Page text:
Apple has lost a patent infringement battle with a small electronics company in Spain after the Cupertino company claimed it had copied the design of its iPad.
Samsung lawyers must be scratching their heads wondering where they’ve been going wrong. Apple hadn’t been doing too badly recently with its slew of patent infringement lawsuits around the world, many of which have been directed at Samsung’s Galaxy smartphone and tablet devices.
With recent court rulings in the US, Australia and Germany going in favor of the Cupertino company and against the Korean electronics giant, the iPad maker must have been feeling confident it would notch up another success against little-known Spanish tablet vendor NT-K, maker of the NT-K Android tablet. However, Apple lawyers were in for a shock this week.
Apple filed the complaint against the Spanish company in November last year, accusing it of copying the design of its iPad. That resulted in shipments of NT-K’s tablet from China being seized, with NT-K ending up, albeit temporarily, on a list of European product pirates. Even worse for the Valencia-based company, Apple also brought criminal charges against it in December last year.
Writing on the FOSS Patents blog, which broke the story, Florian Mueller said: “Considering that this was not a case of product piracy but just a dispute over whether or not Apple has exclusive design rights covering NT-K’s Android-based products, I think it’s absolutely outrageous that Apple tried to attack its rival under criminal law.”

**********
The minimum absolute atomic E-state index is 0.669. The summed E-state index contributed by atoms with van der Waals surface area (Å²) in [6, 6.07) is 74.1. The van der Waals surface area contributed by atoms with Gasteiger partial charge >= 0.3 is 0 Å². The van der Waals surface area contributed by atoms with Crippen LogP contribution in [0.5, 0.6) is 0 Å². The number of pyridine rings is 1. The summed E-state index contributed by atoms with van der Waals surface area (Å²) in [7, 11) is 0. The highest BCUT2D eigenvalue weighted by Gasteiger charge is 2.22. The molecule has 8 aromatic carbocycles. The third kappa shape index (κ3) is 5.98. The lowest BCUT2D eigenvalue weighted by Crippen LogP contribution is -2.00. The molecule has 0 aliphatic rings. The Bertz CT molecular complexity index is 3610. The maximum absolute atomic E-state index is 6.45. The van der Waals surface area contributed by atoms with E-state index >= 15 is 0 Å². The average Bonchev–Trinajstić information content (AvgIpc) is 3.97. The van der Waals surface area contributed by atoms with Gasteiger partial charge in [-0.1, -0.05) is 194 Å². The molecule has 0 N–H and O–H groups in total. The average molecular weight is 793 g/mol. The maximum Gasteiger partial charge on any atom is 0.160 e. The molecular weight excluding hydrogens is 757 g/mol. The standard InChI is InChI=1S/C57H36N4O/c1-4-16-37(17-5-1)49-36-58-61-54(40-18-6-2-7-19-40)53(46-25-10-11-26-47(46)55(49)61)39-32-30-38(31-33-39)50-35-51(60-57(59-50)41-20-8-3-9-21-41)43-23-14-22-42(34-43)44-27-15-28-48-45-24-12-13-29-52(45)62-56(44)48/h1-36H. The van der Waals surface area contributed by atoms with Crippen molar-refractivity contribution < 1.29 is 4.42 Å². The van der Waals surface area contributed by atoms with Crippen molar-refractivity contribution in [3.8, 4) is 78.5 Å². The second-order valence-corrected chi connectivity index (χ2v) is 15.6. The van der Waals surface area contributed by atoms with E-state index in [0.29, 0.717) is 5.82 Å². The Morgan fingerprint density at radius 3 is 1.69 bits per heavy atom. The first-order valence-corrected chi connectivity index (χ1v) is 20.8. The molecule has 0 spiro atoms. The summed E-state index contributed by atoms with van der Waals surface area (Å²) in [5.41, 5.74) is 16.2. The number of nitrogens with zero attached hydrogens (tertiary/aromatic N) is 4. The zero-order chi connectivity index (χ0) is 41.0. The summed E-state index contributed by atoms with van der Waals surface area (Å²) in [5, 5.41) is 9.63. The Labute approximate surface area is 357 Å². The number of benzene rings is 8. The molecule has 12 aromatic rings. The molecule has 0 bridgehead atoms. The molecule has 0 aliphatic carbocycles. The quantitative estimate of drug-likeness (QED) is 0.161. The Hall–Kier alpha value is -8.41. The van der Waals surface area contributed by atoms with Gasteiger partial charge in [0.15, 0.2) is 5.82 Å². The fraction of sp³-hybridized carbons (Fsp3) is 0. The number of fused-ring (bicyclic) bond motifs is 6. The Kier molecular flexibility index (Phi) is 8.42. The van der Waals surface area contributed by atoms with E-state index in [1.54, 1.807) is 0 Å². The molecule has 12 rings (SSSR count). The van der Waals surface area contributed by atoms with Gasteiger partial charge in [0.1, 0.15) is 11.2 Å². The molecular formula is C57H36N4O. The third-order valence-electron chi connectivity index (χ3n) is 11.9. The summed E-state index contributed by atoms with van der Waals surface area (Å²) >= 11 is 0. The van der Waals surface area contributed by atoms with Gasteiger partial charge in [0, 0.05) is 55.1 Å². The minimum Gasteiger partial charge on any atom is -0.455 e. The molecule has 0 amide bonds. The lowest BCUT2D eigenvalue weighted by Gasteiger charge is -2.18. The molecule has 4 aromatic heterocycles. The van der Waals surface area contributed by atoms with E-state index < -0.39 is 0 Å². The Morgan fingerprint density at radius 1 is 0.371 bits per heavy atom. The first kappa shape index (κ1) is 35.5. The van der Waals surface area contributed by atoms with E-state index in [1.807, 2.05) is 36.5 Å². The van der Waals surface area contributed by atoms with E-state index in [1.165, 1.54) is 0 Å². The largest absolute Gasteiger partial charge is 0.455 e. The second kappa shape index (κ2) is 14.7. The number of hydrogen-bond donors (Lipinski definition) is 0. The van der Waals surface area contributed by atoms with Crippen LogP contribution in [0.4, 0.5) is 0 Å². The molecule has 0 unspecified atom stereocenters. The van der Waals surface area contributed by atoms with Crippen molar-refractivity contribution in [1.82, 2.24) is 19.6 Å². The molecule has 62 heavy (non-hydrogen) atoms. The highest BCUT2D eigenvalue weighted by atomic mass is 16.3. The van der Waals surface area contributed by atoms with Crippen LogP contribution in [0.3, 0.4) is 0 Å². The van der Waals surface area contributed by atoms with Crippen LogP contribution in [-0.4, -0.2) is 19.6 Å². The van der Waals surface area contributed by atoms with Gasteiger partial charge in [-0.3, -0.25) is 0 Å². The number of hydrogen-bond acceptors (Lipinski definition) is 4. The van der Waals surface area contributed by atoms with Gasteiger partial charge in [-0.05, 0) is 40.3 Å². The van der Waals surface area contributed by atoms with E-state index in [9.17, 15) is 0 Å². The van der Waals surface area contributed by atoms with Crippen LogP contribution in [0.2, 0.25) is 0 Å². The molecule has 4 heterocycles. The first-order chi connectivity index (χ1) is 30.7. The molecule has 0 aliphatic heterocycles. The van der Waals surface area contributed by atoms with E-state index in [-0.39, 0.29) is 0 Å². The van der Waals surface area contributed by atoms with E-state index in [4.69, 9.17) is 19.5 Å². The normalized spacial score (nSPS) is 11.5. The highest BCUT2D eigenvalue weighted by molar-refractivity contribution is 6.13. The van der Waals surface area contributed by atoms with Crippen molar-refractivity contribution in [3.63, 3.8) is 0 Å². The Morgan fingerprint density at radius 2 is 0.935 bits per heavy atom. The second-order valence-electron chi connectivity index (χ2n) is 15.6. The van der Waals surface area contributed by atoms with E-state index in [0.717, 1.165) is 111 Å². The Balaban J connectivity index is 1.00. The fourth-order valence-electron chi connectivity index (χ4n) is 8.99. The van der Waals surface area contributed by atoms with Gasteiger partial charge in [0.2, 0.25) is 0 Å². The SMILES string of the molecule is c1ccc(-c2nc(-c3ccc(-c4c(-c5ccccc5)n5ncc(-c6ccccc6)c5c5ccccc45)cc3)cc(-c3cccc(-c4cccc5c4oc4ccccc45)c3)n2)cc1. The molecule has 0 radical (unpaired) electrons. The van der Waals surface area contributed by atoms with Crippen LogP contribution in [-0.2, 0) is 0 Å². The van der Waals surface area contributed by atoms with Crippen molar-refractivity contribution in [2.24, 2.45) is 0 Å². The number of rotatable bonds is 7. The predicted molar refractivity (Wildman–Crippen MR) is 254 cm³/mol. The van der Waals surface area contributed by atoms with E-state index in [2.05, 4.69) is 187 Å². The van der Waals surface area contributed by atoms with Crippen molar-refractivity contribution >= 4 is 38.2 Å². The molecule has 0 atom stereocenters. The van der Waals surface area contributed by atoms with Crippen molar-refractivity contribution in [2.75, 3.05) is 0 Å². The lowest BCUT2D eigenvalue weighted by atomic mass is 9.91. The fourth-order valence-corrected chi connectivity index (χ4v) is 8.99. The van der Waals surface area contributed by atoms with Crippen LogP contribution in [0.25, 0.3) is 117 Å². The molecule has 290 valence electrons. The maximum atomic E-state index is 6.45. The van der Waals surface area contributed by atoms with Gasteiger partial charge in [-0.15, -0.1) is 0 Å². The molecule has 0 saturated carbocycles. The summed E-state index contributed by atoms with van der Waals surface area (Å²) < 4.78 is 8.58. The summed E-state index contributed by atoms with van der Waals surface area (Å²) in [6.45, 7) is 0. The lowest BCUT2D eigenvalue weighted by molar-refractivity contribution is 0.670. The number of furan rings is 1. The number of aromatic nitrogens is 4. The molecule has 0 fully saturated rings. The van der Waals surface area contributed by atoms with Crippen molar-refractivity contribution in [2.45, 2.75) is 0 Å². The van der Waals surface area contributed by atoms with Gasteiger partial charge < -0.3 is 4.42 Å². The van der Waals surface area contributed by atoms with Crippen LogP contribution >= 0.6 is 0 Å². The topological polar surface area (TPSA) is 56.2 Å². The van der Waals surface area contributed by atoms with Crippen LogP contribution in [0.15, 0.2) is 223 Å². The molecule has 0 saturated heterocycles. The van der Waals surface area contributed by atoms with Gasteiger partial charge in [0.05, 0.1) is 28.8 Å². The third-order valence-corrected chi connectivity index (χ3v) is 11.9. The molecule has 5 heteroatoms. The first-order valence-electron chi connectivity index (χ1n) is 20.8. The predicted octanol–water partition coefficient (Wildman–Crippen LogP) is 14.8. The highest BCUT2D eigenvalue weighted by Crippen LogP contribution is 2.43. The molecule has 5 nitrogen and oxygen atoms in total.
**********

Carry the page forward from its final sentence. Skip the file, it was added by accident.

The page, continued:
He continued: “Having a commercial dispute is one thing, but going down the criminal law avenue is totally unreasonable.” Hardly surprisingly, NT-K is now seeking compensation from Apple for lost revenue during the time its tablet was banned.
Mueller also wrote that, according to NT-K, Apple has been pursuing a number of small tablet makers over patent issues, many of which have given in to pressure from the computer giant. NT-K, however, was determined to fight its corner, and this week came out on top.
In a post on its blog, NT-K commented on recent events and its court victory (machine-translated from Spanish): “We are a small company like many others in these times of crisis we are trying to get ahead, and it seems grossly unfair that a company the caliber of Apple has to use its dominant influence.”
It’s going to be interesting to see the effect of this case on Samsung’s ongoing legal battles with Apple in courts around the world as it defends its right to sell its Galaxy range of devices.